When you are watering your Rubber Plants, make sure to thoroughly wet the soil until water drains into the plant dish from the bottom of your pot. Once the water has sat in the dish for about 15 minutes, you can safely assume no more water will be reabsorbed and you can dump the remaining water from the dish.
During the cooler times of the year, your plant may only need water once or twice a month. Still keep your plant on a Friday schedule and check the soil moisture. If it’s not dry, then you can skip watering for that week. Leaves that turn yellow and brown and drop signal over-watering.
Should I mist my Rubber Plant if I live in a dry climate with low humidity?
I have had many people ask about misting your plants. Here is the scoop on misting plants – I totally do it whenever I randomly remember. So, it’s not that often. Does misting your plants help bring up the humidity for your plants? Yes – for about 10 seconds and then it’s back to the dry conditions, ha. Is it bad to spray your plants with a water bottle? Not at all. I think of it almost like cleaning off my leaves from dust by giving them a quick spritz. Not bad to do, but not essential.
Do Rubber Plants need direct sunlight?
Rubber Plants thrive in medium to bright indirect light, but can tolerate some bright direct light. Check out my post for Best Sunlight Levels for your plants.
The darker colored Rubber Plants will do best with consistent, bright, filtered light—which produces the dark, burgundy color of the leaves. A sunny spot shielded by a sheer curtain is often perfect for rubber plants. You can tell if your rubber plant needs more light if it starts becoming more leggy or you start noticing the lower leaves falling off.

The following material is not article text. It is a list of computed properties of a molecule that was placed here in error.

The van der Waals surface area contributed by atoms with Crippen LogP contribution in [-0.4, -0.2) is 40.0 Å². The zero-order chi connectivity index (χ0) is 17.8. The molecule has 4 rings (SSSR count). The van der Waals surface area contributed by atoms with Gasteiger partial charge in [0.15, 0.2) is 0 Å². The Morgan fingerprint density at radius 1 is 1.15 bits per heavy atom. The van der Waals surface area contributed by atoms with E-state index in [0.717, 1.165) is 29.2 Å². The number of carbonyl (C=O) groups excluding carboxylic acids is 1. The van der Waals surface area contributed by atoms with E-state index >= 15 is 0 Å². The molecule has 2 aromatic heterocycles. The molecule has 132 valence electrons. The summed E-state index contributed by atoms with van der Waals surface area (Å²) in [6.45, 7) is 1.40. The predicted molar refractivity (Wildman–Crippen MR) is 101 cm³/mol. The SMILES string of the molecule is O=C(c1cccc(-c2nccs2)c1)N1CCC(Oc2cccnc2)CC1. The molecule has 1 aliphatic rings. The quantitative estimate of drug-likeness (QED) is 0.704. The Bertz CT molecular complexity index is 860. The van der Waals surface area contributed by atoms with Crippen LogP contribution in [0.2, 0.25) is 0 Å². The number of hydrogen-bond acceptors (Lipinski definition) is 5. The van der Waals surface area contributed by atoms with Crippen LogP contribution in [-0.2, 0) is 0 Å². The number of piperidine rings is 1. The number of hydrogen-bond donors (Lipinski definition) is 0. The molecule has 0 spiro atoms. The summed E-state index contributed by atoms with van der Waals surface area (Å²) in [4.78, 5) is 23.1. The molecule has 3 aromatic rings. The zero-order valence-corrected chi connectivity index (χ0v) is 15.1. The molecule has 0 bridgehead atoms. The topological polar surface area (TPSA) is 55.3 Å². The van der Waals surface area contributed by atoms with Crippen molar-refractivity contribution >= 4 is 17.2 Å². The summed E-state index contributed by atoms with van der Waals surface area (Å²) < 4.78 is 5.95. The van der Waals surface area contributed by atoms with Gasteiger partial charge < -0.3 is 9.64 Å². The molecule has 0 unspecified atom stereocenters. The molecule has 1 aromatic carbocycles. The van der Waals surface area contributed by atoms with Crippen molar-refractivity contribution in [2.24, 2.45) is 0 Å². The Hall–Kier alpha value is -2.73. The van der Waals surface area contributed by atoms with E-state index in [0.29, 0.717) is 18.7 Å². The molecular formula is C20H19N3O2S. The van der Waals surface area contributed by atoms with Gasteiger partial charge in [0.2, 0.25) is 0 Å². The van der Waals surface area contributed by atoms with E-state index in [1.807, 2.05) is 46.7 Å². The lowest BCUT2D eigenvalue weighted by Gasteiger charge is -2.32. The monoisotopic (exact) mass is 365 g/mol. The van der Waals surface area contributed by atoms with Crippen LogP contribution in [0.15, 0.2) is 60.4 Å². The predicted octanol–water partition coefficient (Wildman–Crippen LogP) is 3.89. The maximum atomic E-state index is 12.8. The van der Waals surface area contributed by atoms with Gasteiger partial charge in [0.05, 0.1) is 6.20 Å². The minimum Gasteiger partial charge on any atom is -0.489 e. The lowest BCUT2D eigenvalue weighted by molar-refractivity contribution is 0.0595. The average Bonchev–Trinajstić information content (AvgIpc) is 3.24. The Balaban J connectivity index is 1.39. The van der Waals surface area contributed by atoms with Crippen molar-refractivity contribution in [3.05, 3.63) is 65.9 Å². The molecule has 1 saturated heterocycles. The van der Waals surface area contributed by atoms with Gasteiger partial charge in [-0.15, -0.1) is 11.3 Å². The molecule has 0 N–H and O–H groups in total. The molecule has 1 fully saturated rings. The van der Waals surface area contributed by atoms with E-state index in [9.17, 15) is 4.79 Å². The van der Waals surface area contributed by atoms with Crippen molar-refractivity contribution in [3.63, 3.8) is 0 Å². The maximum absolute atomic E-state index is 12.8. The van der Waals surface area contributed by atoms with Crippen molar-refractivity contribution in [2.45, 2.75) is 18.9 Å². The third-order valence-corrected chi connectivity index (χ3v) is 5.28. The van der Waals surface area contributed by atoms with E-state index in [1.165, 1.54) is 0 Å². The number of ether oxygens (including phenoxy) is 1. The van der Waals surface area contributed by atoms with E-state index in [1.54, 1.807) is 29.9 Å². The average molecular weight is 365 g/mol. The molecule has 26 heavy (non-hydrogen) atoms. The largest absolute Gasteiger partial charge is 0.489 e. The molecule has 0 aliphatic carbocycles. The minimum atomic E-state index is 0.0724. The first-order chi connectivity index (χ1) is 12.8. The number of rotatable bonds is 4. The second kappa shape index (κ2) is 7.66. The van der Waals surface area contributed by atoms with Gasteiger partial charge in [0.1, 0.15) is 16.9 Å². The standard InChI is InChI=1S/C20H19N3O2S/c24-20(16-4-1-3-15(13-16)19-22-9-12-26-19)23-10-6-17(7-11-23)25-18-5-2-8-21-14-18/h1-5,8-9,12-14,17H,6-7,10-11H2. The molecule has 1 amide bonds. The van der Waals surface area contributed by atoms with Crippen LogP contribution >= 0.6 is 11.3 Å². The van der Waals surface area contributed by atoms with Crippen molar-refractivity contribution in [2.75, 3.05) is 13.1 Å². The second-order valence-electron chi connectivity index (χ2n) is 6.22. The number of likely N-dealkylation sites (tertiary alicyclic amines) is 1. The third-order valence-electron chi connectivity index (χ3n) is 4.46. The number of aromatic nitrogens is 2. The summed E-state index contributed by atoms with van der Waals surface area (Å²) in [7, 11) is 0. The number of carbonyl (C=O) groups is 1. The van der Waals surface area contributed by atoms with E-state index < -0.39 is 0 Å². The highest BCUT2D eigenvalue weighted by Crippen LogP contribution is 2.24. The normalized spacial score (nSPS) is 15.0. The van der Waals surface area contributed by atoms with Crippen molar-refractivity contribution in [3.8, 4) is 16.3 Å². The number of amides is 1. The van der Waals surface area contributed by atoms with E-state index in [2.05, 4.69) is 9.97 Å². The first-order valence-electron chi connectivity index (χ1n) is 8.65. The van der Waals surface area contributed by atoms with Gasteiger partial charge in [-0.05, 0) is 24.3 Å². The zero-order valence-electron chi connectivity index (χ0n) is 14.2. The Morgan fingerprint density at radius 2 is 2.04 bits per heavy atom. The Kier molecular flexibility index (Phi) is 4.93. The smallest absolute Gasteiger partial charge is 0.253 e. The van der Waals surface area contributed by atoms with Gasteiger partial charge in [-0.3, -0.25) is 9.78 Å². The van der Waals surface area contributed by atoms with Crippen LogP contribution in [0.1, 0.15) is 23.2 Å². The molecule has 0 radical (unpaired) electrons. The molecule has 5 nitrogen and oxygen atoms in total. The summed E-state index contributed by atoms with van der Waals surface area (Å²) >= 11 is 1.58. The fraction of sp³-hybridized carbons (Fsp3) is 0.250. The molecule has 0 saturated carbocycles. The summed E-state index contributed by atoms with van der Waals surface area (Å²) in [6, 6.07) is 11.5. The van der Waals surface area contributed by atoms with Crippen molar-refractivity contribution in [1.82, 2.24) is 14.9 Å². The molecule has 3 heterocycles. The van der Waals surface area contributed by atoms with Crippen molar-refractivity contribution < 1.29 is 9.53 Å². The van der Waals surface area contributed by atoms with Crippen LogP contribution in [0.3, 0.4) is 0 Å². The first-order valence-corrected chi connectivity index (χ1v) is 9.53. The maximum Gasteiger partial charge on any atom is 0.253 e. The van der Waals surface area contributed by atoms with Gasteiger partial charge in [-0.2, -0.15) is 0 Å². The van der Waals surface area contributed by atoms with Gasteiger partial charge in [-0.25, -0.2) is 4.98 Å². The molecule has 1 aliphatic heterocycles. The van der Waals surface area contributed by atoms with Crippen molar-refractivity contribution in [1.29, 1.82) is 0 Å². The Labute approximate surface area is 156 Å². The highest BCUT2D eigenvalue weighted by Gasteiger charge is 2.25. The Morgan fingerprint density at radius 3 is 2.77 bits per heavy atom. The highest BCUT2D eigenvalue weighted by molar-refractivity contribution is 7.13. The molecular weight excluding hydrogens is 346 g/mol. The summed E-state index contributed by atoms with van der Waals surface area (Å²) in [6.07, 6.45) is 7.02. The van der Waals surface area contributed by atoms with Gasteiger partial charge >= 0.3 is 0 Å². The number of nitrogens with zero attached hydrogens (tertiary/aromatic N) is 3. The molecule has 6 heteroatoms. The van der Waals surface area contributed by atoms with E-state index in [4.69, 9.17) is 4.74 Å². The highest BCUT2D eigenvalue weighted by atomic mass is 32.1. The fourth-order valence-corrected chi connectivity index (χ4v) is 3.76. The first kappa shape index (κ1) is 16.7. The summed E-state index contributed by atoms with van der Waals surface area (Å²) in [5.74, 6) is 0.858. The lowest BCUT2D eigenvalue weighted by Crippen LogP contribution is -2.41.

What supplies do I need to grow a Rubber Plant?
Why are they called Rubber Plants?
The latex sap in Rubber Plants is from the amount of isoprene it produces and was once used to make rubber before synthetics and other natural alternatives became available.
In India, the Rubber Plant’s roots are used to make living bridges. A rotting tree trunk is put across a river, and the rubber tree’s roots are guided along the trunk, eventually growing to the other side, and thickening to complete the bridge. The bridge, being alive and flexible, resists wind and flooding.
Love plants like I do? You might like some of my other Plant Care + Tip posts.
How fast do Rubber Plants grow?
Rubber Plants are fast growers. If in their ideal conditions, they can grow as much as 24″ in one season! However, once your plant has reached the height you want it at, you can snip off the top of the plant.
How to propagate Rubber Plants :
If you are looking to propagate Rubber Plants, the process is fairly simple. You can cut a leaf off of your plant near a node, the small bump you may see on the main stem. You will need to make sure you have more than JUST a leaf, getting a node and some stem is essential for the plant to grow new roots.